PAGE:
Date: June 20, 2016 Time: all night (sunset at 7:45 pm)Place: the southeastern to southern sky
On June 2 Saturn reached opposition, its closest approach to Earth, at a distance of 1.36 billion km (850 million miles). But it will remain in excellent position for viewing the entire month. It’s currently in the constellation Scorpius, just east of the reddish star Antares (the heart of the Scorpion). By contrast, Saturn appears “straw colored” and brighter. If you want a chart to help locate it, click on the thumbnail below.
This shows Saturn’s location at sunset, but as the night progresses you’ll see it rising higher and providing a better view. By 11 pm it will reach its highest point 36° above the horizon and due south. Mars is just to the west of Saturn, still shining brightly and also a great telescopic target.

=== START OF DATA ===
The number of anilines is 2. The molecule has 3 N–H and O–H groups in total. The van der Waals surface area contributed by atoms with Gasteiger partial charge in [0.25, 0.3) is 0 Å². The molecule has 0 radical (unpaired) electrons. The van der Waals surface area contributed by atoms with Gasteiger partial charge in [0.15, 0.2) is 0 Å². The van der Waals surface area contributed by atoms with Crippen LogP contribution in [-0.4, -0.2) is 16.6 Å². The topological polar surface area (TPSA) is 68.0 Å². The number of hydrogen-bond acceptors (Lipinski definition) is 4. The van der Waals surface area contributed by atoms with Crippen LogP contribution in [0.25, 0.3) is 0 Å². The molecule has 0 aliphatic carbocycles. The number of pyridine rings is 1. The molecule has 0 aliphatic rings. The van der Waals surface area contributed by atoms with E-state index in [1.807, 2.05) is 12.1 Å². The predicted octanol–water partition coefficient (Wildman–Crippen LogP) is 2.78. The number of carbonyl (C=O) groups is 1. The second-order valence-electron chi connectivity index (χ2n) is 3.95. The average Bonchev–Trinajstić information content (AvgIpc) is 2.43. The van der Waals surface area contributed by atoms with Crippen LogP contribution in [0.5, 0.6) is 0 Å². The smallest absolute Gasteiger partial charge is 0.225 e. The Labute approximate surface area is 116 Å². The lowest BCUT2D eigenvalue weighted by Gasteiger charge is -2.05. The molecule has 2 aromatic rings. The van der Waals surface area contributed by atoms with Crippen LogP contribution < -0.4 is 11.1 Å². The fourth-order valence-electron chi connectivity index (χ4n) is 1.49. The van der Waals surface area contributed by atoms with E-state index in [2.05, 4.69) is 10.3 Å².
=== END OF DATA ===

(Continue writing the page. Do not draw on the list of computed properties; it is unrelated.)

Saturn takes about 30 years to orbit the Sun. The tilt angle of its rings can be anywhere from 0° (edge-on) to ± 27° as seen from Earth. As you can see in the photo above, when the rings are edge-on (as they were in 2009) they pretty much disappear. The rings are only about 1 km ...